Asking one hundred or so CEOs for their definition of digital transformation would inevitably lead to more than one definition. Despite a probable proliferation of descriptions, an increasing number point to it as impacting their industries, with around half of executives confirming this, compared with only 15 percent in 2015[i].
Multiple technologies can be held up as transforming industries yet it is important to keep in mind that digital transformation is not just about adding new technologies or channels to existing organisations but rather about structural changes in the way an organisation operates. The two are related however; more than half of executives believe one of their biggest barriers to implementing digital technologies is their internal corporate culture.
A key component of this lies in skills and education. Some 70 percent of CEOs say they’re worried about the digital skills of their senior leadership team[ii]. In such instances delegating digital transformation to a CIO, for example, is unlikely to prove successful. It will take holistic executive planning and action that targets talent pathways, skills shortages and an aligned tech and overall strategy approach for digital transformation to succeed. This must include the entire workforce, not only are executives typically lacking in digital skills, nearly 6 in 10 of them believe their workforce isn’t ‘…sufficiently security savvy,’ enough to move forwards with digital transformation[iii].
Executives are often bombarded by the forecast of dire consequences of failing to digitally transform, and neither stalling out and irrelevance nor the efficiencies and new value propositions that can be unlocked by digital change should be ignored. Rushing blindly into digital transformation risks one of two unfortunate outcomes, however. The first remains the possibility of a lip-service grafting of new technologies onto old processes, structures and ways of thinking that does little to boost competitiveness or open new channels of business. The second is the lack of skills that mean that digital transformation without adequate cybersecurity could be a ‘…train wreck waiting to happen[iv].’ Some 1.5m cybersecurity positions are expected to go unfilled by 2020.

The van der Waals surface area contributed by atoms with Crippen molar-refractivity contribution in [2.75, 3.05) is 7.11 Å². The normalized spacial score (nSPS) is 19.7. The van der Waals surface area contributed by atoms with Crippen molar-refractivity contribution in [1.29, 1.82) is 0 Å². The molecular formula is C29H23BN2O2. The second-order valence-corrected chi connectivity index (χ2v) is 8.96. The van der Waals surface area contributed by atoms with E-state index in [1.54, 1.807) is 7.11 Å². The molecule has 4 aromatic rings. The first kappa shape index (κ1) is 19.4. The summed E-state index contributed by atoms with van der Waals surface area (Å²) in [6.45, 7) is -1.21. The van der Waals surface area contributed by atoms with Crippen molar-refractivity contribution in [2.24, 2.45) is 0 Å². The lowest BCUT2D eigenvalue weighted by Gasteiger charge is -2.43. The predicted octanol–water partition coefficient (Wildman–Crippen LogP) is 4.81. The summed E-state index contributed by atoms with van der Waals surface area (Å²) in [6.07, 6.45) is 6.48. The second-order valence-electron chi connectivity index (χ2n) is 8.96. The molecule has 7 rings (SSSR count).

Organisations still to undertake digital transformation, or stalled part way on it, have a significant task awaiting. Attracting new talent now requires technologically savvy workplaces and ways of working, yet the implementation of such technologies requires a skill and talent base often lacking. This chicken and egg scenario necessitates the somewhat risky rebuilding of the organisation on the fly. Although a mainstay of strategic thinking and management articles for a while now, it is likely that the impacts from digital transformation are only just starting.